Egypt's Missed Chance for Real Reform

A new constitution will protect its military and undercut democratic ideals
Illustration by Bloomberg View

Shortly before the referendum on Egypt’s new constitution, held on Jan. 14-15, police beat and arrested citizens for hanging “No” posters. That says almost all you need to know about the supposedly fresh start this constitution represents. This is a flawed document, which will enshrine military rule under the next president—in all probability General Abdelfatah al-Seesi—and diminish hopes that Egypt will have a recognizable democracy anytime soon.

It seems likely that the country’s third basic law in as many years will be approved easily (results weren’t available at press time), not least because the main opposition, the Muslim Brotherhood, boycotted the vote to reduce turnout and therefore legitimacy. The sad part is that the constitution would have been approved even if Egypt’s military rulers had allowed a free campaign: This is the first nationwide vote since the military deposed former President Mohamed Mursi last year, and all sides see it as a referendum on the July 3 coup. After three years of turmoil, Egyptians just want the unrest to end and the economy to rebound.

The new constitution is not necessarily worse than the one it would replace. Unlike the one adopted under Mursi’s brief tenure, the new document guarantees equal rights for women. It also criminalizes the use of torture with no statute of limitations and says the international human-rights conventions Egypt has signed should be translated into domestic law.

No one should be fooled. Far more important are changes the constitution makes to the statuses of the military, police, and courts. The armed forces would, for at least the next eight years, be independent of civilian control. Military courts would remain autonomous and would have some jurisdiction over civilians. The hated police would also get greater independence, while the Supreme Court would be able to decide its size and membership for itself.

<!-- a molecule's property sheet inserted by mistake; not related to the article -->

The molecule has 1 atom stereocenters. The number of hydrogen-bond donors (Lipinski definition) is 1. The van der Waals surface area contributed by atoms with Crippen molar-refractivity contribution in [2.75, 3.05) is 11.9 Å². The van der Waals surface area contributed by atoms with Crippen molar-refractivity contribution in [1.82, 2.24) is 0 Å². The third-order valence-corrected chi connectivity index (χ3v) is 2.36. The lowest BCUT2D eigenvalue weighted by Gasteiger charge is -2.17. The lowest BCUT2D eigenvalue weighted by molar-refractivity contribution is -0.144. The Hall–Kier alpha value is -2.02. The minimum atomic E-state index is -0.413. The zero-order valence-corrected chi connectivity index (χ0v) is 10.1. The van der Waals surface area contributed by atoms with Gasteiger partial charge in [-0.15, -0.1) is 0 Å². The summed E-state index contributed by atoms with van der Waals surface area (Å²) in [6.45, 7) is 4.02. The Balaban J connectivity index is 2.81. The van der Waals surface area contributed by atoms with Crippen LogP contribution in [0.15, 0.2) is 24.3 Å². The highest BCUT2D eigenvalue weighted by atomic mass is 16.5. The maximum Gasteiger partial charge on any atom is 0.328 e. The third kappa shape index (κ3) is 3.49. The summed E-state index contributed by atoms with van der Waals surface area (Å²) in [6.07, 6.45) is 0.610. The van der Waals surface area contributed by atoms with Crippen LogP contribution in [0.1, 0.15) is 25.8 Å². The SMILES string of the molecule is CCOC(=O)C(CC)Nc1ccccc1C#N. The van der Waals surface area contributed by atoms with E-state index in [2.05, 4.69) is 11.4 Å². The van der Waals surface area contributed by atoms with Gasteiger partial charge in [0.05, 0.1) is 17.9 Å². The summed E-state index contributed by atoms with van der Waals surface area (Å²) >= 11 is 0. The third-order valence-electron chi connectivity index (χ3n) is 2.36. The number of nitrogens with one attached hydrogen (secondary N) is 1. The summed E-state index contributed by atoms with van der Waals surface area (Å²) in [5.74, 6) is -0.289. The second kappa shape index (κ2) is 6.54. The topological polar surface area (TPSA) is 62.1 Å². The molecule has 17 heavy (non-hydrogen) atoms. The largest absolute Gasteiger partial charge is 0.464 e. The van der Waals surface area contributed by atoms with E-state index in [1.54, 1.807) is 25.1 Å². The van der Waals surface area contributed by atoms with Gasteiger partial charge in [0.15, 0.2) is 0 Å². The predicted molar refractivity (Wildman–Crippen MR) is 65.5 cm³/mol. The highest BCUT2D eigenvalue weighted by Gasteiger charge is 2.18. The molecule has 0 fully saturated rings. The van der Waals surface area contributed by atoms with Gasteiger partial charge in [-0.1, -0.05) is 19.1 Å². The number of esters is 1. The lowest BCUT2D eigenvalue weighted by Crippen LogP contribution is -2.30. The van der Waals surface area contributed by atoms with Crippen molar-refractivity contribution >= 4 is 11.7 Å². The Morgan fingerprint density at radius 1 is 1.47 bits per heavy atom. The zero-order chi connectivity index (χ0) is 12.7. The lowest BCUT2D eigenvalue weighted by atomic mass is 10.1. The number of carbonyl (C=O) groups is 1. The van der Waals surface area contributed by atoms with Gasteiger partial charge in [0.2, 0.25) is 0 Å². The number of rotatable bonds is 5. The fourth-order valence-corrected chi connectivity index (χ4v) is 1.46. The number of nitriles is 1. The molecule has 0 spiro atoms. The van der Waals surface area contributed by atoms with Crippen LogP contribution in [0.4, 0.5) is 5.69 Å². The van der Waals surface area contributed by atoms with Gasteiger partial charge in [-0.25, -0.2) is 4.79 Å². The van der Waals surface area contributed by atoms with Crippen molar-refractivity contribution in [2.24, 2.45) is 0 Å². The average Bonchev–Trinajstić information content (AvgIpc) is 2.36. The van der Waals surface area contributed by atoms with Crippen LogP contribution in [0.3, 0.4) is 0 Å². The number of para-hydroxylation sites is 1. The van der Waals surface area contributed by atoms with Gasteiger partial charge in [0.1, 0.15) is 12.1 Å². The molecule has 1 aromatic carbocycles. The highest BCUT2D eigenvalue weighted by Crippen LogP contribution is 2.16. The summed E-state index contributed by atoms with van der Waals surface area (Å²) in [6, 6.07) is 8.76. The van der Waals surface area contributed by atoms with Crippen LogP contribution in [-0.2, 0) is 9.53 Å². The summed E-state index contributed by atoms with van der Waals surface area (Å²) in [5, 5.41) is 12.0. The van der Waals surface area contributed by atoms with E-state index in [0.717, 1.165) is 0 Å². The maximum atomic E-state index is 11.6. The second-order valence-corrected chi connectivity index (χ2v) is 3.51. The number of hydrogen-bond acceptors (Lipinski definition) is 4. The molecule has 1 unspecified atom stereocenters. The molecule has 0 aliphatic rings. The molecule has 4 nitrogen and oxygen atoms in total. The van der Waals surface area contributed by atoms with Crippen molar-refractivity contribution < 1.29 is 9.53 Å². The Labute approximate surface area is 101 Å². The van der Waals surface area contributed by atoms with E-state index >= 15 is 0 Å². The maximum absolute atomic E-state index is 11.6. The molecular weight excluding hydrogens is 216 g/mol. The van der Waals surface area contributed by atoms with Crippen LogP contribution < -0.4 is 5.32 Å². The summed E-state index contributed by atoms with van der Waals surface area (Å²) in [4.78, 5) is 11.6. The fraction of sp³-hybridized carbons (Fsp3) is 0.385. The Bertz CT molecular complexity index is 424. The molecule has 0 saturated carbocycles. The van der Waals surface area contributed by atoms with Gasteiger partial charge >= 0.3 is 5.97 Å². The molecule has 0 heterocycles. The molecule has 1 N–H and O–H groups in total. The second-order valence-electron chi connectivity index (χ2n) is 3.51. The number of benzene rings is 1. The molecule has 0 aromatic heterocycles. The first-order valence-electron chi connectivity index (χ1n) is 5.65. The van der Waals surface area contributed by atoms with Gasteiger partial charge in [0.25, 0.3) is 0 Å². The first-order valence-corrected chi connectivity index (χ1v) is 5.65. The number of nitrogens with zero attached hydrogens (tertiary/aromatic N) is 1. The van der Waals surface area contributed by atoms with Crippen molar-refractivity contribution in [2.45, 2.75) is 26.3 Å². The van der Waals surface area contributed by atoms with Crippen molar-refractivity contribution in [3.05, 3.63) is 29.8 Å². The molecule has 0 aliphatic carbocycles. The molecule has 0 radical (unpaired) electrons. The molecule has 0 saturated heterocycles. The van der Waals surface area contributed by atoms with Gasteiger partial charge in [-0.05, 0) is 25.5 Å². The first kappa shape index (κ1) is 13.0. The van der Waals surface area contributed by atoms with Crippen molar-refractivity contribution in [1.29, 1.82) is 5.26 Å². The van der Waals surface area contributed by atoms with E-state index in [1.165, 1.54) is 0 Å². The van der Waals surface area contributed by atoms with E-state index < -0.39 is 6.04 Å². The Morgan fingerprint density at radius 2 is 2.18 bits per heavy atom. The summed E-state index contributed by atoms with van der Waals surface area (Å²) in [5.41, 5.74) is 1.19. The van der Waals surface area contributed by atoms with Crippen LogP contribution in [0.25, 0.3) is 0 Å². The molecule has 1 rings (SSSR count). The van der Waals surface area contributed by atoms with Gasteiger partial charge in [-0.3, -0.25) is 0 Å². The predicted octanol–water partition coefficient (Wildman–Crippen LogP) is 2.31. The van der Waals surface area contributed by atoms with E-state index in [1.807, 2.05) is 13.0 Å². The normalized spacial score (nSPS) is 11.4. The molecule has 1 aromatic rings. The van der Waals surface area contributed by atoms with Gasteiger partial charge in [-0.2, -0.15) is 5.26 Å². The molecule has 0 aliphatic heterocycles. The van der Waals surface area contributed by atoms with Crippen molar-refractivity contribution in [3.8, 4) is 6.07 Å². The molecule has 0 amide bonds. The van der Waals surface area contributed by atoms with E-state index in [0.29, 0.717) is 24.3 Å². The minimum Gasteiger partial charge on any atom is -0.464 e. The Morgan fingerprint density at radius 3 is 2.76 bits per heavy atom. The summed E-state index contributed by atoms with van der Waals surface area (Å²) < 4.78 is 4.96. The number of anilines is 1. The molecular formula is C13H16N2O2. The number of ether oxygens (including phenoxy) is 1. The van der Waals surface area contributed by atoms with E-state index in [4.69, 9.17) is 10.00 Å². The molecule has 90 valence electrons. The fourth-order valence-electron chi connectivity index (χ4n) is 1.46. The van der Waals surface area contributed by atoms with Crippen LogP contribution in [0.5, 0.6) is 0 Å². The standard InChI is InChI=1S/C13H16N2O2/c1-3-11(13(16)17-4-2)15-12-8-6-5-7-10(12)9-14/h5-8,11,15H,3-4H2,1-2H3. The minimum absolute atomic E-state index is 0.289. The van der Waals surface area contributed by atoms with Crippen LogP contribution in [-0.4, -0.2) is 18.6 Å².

These changes not only obliterate the balance of powers but also help maintain Egypt’s “deep state,” in which elected governments come and go, while power rests in the hands of self-regulating generals, judges, and police chiefs. Egypt’s problems remain unaddressed: restrictions on civil liberties and free speech, and arbitrary enforcement of the rule of law. This referendum took place just days after the government declared the Muslim Brotherhood a terrorist organization, justifying harsh measures against as much as a quarter of the population.

Given these flaws, the U.S. and others should try to hold the regime to its promise to hold parliamentary and presidential elections this year. The military and its secularist supporters, who correctly raged against Mursi’s majoritarian manhandling of the constitutional drafting process last year, have produced an equally lopsided document. Egypt’s new basic law is destined to become a tool of the military—and undermine the very democratic ideals it claims to protect.


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